The invention is described in detail below, with reference to FIGS. 1 to 4.
FIGS. 1A and 1B illustrate a magnetometer element formed from a thin silicon wafer and a fiber glass plate.
FIG. 2 shows the magnetometer support structure in its final place on a hemispherical bottom of the dewar.
FIG. 3 is a planar fiber glass spring used for mounting an individual channel element elastically on the support structure, and
FIG. 4 shows an example of the proper shape for the bottom of a MEG dewar providing whole cortex coverage. This geometry is completely characterized by four parameters.
According to FIGS. 1A and 1B the silicon plate (1) carrying the SQUID and the planar signal coil made by thin film technique is mounted face to face with the base element (2) consisting of a piece of printed circuit board (fiber glass). A spring (3) cut in the edge of the printed circuit board holds the silicon element in place by exerting a compressive force in the plane of the silicon element. Each silicon plate element may carry either one or several signal coils wound to measure magnetic flux (magnetometer) or gradients of the flux (gradiometer), and the SQUIDs necessary for reading these coils. The electrical contacts (4) needed between the thin film components on silicon plate (1) and the printed circuit board (2) are made by using conventional microcircuit bonding techniques. For mechanical mounting of the individual channel elements, comprising the structure of FIGS. 1A and 1B, on the rest of the magnetometer insert to be placed in the dewar, the printed circuit board (2) is provided with small connectors (5) which take care of the necessary electrical connections as well. These connectors involve no superconducting contacts since both the SQUID and the signal coil are on the same channel element. The connectors (5) must be mounted on the base element (2) in such a way that when they are pressed against their complementary connectors (6) shown in FIG. 2 the channel element assumes a mechanically well defined and accurate position with respect to the magnetometer support structure (7), also shown in FIG. 2.
The magnetometer support structure, in FIG. 2, on which the individual magnetometer channel elements shown in FIG. 1 are attached is fabricated from a single glass fiber shell (7) molded to follow the shape of the bottom of the dewar. When inserted into the dewar the glass fiber shell settles toward the bottom (10) of the dewar in a well defined position and orientation so that the gap (8) between the bottom and the shell is uniform. The complementary connectors (6) on which the individual channel elements (FIG. 1) attach are fastened on the glass fiber shell (7) via elastic springs (FIG. 3) so that the channel elements together form a uniform array covering the whole skull. When the support structure equipped with the magnetometer channel elements is in its final place in the dewar the channel elements are pressed by the glass fiber springs against the bottom of the dewar (10). The channel elements are provided with three feet (11) reaching beyond the silicon plate (1), shown in FIGS. 1A and 1B, thus preventing the silicon plate from touching the bottom of the dewar. When the channel element is pressed against the curved bottom of the dewar by aid of the elastic spring (9) these feet keep the signal coils on the silicon wafer in tangential orientation and one millimeter apart from the bottom.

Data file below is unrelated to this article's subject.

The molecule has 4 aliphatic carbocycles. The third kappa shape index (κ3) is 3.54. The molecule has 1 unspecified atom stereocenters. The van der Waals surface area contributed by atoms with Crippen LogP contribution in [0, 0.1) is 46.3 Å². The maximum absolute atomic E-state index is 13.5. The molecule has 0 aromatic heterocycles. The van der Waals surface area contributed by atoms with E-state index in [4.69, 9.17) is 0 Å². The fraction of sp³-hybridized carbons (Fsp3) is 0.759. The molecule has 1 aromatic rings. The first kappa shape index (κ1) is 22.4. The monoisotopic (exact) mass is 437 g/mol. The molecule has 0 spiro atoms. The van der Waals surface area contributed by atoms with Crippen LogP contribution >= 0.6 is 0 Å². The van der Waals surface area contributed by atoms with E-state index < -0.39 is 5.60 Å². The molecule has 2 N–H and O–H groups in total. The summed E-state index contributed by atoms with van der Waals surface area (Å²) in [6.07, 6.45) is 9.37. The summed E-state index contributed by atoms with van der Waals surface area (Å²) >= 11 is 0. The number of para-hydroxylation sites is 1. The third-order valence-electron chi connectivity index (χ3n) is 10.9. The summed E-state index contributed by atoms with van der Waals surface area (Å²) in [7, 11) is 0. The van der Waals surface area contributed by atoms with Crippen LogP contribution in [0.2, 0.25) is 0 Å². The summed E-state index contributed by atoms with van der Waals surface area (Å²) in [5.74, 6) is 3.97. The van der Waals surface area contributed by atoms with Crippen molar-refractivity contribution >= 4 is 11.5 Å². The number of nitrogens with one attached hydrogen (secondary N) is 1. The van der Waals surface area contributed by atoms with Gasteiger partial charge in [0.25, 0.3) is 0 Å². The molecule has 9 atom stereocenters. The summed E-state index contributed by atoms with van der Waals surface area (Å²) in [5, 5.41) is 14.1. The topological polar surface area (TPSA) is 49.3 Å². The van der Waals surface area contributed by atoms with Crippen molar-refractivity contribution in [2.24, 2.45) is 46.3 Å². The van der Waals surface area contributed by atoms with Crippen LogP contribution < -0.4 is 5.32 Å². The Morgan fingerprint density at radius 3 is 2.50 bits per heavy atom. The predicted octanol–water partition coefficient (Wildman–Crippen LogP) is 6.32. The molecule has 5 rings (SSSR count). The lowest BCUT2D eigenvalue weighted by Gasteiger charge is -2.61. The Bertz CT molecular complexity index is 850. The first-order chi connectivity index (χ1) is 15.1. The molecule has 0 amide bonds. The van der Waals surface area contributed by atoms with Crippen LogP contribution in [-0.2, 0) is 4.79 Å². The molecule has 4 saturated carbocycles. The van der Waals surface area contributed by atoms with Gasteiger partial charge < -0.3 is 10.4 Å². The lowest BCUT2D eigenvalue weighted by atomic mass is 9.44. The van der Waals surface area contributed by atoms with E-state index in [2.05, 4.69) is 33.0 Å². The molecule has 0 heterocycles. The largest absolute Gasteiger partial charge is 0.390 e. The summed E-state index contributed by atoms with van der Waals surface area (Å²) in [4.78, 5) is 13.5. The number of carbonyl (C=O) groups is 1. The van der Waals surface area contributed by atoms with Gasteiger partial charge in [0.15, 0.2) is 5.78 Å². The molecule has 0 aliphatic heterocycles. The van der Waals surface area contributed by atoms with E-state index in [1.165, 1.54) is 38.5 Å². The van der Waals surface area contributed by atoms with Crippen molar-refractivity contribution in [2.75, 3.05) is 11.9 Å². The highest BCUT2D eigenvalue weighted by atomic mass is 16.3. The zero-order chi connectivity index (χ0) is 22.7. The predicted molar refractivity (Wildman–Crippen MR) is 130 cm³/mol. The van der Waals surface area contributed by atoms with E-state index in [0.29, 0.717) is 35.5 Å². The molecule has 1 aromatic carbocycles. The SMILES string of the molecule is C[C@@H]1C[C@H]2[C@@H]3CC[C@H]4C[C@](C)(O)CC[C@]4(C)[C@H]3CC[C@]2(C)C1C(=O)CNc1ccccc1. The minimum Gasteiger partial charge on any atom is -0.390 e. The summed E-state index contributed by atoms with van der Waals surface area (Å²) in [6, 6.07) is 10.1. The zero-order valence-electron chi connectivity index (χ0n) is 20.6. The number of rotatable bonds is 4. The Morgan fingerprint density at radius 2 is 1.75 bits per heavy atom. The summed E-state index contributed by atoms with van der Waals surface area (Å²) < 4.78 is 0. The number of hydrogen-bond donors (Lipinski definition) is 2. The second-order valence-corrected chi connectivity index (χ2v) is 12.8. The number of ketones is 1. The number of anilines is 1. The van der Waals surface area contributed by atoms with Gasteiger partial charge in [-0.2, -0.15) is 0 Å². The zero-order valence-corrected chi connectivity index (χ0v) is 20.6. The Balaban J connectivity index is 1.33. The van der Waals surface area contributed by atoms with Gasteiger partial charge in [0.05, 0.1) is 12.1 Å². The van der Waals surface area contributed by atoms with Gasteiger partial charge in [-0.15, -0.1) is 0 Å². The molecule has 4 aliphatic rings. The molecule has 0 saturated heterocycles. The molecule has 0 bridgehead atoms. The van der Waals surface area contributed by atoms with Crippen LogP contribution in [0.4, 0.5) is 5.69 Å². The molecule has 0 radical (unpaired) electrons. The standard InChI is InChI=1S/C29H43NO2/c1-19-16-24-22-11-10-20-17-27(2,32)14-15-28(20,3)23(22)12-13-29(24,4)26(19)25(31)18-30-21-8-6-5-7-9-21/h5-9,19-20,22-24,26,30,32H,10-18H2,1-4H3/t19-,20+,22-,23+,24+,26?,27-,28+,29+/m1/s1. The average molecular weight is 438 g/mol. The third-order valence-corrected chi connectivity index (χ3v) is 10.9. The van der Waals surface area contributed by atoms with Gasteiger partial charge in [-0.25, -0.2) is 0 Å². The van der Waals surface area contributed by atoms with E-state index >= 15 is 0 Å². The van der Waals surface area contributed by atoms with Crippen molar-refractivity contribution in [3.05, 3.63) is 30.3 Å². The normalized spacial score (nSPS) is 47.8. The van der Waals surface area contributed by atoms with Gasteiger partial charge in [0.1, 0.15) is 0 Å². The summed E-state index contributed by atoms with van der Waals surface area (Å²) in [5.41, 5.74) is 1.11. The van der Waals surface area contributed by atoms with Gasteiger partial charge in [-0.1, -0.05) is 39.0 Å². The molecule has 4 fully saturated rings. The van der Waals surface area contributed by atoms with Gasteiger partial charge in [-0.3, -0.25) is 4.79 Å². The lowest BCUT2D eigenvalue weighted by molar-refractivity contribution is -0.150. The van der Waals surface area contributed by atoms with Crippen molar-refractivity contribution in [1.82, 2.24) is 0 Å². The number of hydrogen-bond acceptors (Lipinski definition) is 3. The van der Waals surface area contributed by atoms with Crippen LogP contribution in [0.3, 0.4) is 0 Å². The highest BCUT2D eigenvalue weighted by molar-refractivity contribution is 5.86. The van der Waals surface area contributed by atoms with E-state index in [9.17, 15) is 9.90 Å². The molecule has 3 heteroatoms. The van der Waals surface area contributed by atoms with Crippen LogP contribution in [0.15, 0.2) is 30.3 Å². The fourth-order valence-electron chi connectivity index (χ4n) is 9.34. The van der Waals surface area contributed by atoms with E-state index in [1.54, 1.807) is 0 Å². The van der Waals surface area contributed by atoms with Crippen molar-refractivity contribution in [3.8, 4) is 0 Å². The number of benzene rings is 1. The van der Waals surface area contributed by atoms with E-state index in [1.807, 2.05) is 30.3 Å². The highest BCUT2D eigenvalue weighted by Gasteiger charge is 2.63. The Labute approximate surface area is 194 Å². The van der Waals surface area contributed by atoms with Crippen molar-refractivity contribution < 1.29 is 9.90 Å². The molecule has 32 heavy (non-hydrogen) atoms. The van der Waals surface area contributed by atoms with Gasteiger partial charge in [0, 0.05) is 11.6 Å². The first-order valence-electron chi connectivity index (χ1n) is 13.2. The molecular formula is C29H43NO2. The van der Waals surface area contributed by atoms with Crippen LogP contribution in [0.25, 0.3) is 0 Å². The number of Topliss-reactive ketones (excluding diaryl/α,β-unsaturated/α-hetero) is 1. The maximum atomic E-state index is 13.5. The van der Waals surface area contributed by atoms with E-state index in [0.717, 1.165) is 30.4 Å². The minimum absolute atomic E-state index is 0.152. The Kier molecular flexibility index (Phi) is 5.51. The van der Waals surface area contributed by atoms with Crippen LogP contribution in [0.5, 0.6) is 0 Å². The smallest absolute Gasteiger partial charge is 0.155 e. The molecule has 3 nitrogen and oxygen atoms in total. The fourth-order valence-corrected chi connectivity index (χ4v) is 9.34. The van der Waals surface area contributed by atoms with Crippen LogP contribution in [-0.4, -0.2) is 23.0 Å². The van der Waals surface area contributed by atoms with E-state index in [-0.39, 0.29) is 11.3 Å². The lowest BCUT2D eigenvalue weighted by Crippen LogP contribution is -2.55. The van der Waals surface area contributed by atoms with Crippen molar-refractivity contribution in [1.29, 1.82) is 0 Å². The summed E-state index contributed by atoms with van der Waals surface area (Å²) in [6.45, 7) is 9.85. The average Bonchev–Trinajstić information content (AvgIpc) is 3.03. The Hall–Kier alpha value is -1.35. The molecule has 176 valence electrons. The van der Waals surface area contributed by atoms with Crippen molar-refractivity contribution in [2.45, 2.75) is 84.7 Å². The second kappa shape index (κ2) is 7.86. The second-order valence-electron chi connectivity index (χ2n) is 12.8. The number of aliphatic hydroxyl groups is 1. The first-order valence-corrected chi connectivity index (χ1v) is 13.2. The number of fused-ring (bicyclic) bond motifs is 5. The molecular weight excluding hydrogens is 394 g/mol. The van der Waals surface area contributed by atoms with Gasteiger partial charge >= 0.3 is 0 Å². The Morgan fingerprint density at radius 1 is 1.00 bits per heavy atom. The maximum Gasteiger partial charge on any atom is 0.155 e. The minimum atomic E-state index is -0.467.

A simple glass fiber spring (9) that works in the desired way and takes a small volume is shown in FIG. 3. A thin, square shaped glass fiber plate (12) is opened by four cuts (13) in such a way that the center part of the plate (14) is able to rotate around two axes (α and β) in the plane of the plate and is able to come out from the plane of the plate (1). A glass fiber plate (16, FIG. 2) carrying the complementary connectors (6, FIG. 2) for mounting the channel element is fixed on the center part of the spring in a mechanically well defined way by two screws 24 passing through holes 25. The outer edge of the spring 9 is mounted on the support structure (7, FIG. 2) by fasteners 26 extending through holes 27 of the spring at a desired location on the spherical surface on a plane (17, FIG. 2) machined normal to the orientation γ defined by angles θ and φ. The orientation (γ) with respect to this plane is determined by the screw holes (18) drilled on this plane. When this spring yields moderately the coordinates θ, φ and γ stay at their values chosen in the machining of the magnetometer support but the final orientation (α, β) and position (r) of the magnetometer channel is determined by the feed (11) leaning on the bottom surface of the dewar.